Tait Rutherford and Courtney Shultz just published the results from the social science part of their Joint Fire Science Program (JFSP) funded study: Impacts of Climate and Management Options on Wildland Fire Fighting in Alaska—see full citation below. The paper seeks to understand strengths and weaknesses of the Alaska fire management process and how cooperating agencies are adapting to changes in the fire environment with warming climate. The data for the analysis came from 41 hour-long interviews with fire management decision-makers across Alaska, which were categorized and analyzed for common themes.
The authors note that “bridging” institutions can be “repurposed to meet new challenges” and can provide key assistance to more hierarchical federal and state agencies in adapting to new issues (including climate change). Examples of this in action at the national level were on display at the recent meeting of JFSP regional Fire Science Exchange Networks in Washington, DC. It was interesting how diverse the main business lines were in different regions. For example, Hawaii’s Pacific Fire Exchange focuses mainly on community protection and invasive species, several exchanges are deeply engaged in supporting training and workforce development to implement prescribed burns, and California Fire Science Consortium is gearing up efforts to help those already stricken by wildfire and looking into new closer working relationships with FEMA. Another example of “bridging” mentioned by several interviewees in Alaska was the Kenai Peninsula All-Lands All-Hands working group, which has been very instrumental in coordinating inter-agency fuelbreaks.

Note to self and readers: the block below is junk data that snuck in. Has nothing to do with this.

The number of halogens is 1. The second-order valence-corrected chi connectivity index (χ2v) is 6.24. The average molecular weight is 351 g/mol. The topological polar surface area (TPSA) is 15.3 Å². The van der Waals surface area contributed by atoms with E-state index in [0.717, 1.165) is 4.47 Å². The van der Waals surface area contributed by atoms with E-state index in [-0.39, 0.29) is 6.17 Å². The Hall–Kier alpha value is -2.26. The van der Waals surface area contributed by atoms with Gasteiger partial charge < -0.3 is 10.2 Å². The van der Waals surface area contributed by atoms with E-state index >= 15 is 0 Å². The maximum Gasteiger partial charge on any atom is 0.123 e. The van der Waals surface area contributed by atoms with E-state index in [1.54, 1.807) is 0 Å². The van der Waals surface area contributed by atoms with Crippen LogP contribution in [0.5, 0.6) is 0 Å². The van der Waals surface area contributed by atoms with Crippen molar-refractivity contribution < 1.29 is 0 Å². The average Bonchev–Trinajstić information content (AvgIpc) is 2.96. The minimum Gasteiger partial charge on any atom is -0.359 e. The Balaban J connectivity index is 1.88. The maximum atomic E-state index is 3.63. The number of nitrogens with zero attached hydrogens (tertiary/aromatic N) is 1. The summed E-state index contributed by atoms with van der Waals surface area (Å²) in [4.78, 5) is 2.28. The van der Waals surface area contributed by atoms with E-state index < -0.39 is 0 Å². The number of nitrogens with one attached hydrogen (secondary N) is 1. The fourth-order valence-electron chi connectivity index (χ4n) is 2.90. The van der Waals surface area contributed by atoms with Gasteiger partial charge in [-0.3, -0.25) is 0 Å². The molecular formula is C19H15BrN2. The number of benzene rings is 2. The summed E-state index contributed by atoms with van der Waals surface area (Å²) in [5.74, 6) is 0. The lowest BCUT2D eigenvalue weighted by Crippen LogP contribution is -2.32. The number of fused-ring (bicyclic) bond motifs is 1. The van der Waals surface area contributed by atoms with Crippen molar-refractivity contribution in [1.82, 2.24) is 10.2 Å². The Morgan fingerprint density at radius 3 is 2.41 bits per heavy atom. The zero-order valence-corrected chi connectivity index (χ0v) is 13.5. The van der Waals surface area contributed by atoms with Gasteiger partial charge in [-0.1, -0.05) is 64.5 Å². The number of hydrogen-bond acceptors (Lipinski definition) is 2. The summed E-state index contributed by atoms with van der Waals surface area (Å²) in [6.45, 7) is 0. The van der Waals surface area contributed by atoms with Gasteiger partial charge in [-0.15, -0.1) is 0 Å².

Rutherford, in summarizing manager’s views, notes that some challenges are enduring (like WUI protection) but a few emerging issues are also highlighted. For example, regarding subsistence use opportunities, participants indicated that the maintenance of wildlife habitat will require both using fire and fire suppression to support a diversity of age classes and forest cover types on the landscape. There is a growing recognition of the need for enhanced policy and management tools to support “point protection” of values like private lands and cabins, including improved data and interagency communication and efficient protection techniques. In short, the collection of viewpoints is very instructive about the “state of the art” of fire management as seen by the experts and executors of that art. A highlight of the paper is the Appendix, which includes 64 quotes from the interviews, allowing one to hear “from the horse’s mouth” about current priorities and challenges in Alaska fire management as well as potential future directions and requirements to meet new challenges.
Citation: Rutherford, T. K., and C. A. Schultz. 2019. Adapting wildland fire governance to climate change in Alaska. Ecology and Society 24(1):27.
Download is Open Access at: https://www.ecologyandsociety.org/vol24/iss1/art27/
Who says you can’t build a better mousetrap? Local BLM Alaska Fire Service ecologist Eric Miller recently published a study using his extensive data on dead grass fuel moisture in Alaska to compare the performance of several models to predict moisture content from environmental variables. Currently, Van Wagner’s (1969) model, with tweaks and add-on’s, is used in the Canadian Forest Fire Danger Rating System fire weather indices. Eric notes that statistically Van Wagner’s model is overly complex, and at least 3 models used in industry or other processes that account for ambient temperature and relative humidity (or alternatively, dewpoint depression) can model standing dead grass fuel moisture in Alaska pretty well. Fuel moisture content is integral to fire behavior prediction and fire danger ratings, and the reason standing dead grass moisture content can be predicted so reliably is that its thin structure and aeration keeps it very close to equilibrium with atmospheric moisture. The drying lag time may be even less than 1 hour, although it is often referred to as a “1-hour lag time” fire fuel. Eric’s working on some applications of his findings for the spring prescribed fire season in Alaska’s military land holdings. Check out the paper: Miller, Eric A. 2019. Moisture Sorption Models for Fuel Beds of Standing Dead Grass in Alaska. MDPI Fire 2(2):1-18. https://www.mdpi.com/2571-6255/2/1/2